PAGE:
Tawanda Musarurwa Senior Business Reporter
The Zimbabwe Revenue Authority (Zimra) says it did not go full throttle on the implementation of the fiscalisation programme when it was introduced seven years ago.
The programme was meant to minimise revenue leakages in retail sales. The fiscalisation programme was introduced in 2010 in terms of the Value Added Tax (Fiscalised Recording of Taxable Transactions) Regulations, 2010 under Statutory Instrument 104 of 2010 to ensure that all VAT registered operators acquire, install and connect the fiscal gadgets to the Zimra server to facilitate real-time monitoring of transactions, have indeed boosted the programme.
Zimra chairperson Willia Bonyongwe last week, however, admitted to slack implementation of the programme on the part of the tax collector.
“On our part I think we slept on the job in the sense that when we introduced fiscalisation in 2010 we did not complete it and as a result people were lax. Because if you had a gadget and nobody is following up to say why it is off, nobody is collecting the data on it. If you go to countries like Kenya, Tanzania, Rwanda and Uganda where fiscalisation occurred in Africa there was a huge impact on the rate of compliance and this has not happened here. But this is what we are now trying to do.”
The tax collection body recently moved to expedite the implementation of the programme by increasing the number of approved suppliers. Previously Zimra had been sanctioned as the only approved supplier.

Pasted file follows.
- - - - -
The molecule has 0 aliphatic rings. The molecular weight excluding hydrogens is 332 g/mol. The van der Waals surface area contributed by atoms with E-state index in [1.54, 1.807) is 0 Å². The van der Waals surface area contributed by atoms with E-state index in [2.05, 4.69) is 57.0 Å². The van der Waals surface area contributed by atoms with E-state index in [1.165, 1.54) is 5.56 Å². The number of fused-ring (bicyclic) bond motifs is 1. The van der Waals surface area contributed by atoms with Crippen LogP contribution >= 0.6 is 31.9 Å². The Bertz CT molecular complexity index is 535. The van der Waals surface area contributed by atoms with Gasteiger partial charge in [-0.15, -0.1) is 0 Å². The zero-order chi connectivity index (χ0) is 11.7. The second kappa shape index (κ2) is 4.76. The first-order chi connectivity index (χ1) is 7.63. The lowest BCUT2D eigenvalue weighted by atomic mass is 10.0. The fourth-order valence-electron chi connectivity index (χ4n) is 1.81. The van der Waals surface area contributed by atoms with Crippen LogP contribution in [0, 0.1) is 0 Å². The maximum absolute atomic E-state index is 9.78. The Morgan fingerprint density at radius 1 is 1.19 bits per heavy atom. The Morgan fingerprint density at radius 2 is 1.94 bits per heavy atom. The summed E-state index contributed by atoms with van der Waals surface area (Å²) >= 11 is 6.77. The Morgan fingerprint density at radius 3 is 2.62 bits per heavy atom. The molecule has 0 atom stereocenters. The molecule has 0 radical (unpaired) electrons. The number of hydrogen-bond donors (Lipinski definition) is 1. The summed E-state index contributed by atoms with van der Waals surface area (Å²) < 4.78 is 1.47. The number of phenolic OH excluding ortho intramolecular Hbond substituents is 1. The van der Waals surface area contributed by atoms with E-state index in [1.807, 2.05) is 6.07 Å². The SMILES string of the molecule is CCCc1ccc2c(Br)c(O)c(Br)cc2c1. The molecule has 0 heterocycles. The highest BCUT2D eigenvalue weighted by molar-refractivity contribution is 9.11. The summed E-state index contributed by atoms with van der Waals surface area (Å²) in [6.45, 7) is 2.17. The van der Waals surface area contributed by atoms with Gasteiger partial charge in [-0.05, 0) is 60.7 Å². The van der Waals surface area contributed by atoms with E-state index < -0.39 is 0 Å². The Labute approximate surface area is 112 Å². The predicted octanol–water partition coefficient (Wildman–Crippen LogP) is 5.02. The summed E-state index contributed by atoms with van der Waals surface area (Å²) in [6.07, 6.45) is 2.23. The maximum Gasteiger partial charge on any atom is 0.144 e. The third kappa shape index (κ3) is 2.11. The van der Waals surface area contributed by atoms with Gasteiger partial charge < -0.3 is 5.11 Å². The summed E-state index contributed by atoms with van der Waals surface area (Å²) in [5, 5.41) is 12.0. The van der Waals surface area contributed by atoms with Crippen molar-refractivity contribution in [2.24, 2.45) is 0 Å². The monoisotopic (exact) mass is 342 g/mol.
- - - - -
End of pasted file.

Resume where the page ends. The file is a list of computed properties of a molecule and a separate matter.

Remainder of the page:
In terms of the programme all VAT registered operators in Category ‘C’ as defined in Section 27 of the Value Added Tax Act [Chapter 23:12] were required to have commenced fiscalised recording of transactions with effect from October 1, 2011.
VAT registered operators in categories A, B and D, were also required to have commenced the use of fiscal devices with effect from January 1, 2017 in terms of Statutory Instrument 148 of 2016.
And Statutory Instrument 153 of 2016 requires every VAT registered operator to connect all fiscal devices to the Zimra server for the purposes of transmitting sales data by December 31, 2017.
Official figures show that non-compliance resulted in unpaid taxes rising sharply by 16, 8 percent to $3, 1 billion during the first half of this year.
Successful implementation of the fiscalisation programme will result in Zimra being able to curb any revenue leakages that emanate from under-declarations and under-invoicing of sales. But this will address only a fragment vis-à-vis the broader revenue loopholes that Zimra needs to address.